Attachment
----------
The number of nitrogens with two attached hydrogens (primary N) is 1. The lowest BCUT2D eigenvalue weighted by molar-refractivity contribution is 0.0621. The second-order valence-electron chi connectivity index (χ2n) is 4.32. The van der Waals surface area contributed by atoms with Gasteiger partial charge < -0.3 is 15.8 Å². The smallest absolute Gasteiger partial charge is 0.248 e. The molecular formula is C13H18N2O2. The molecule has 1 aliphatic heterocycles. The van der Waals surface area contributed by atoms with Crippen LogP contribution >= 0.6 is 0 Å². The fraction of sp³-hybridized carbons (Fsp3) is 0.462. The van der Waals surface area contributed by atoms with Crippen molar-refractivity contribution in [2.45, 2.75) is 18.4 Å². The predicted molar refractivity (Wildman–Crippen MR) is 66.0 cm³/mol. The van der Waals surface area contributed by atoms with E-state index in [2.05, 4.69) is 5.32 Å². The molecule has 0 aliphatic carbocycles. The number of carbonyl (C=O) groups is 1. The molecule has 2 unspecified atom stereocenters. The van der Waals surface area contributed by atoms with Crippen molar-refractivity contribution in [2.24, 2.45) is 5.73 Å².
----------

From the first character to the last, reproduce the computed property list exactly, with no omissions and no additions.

The number of nitrogens with two attached hydrogens (primary N) is 1. The lowest BCUT2D eigenvalue weighted by molar-refractivity contribution is 0.0621. The second-order valence-electron chi connectivity index (χ2n) is 4.32. The van der Waals surface area contributed by atoms with Gasteiger partial charge < -0.3 is 15.8 Å². The smallest absolute Gasteiger partial charge is 0.248 e. The molecular formula is C13H18N2O2. The molecule has 1 aliphatic heterocycles. The van der Waals surface area contributed by atoms with Crippen LogP contribution >= 0.6 is 0 Å². The fraction of sp³-hybridized carbons (Fsp3) is 0.462. The van der Waals surface area contributed by atoms with Crippen molar-refractivity contribution in [2.45, 2.75) is 18.4 Å². The predicted molar refractivity (Wildman–Crippen MR) is 66.0 cm³/mol. The van der Waals surface area contributed by atoms with E-state index in [2.05, 4.69) is 5.32 Å². The molecule has 0 aliphatic carbocycles. The number of carbonyl (C=O) groups is 1. The molecule has 2 unspecified atom stereocenters. The van der Waals surface area contributed by atoms with Crippen molar-refractivity contribution in [2.24, 2.45) is 5.73 Å².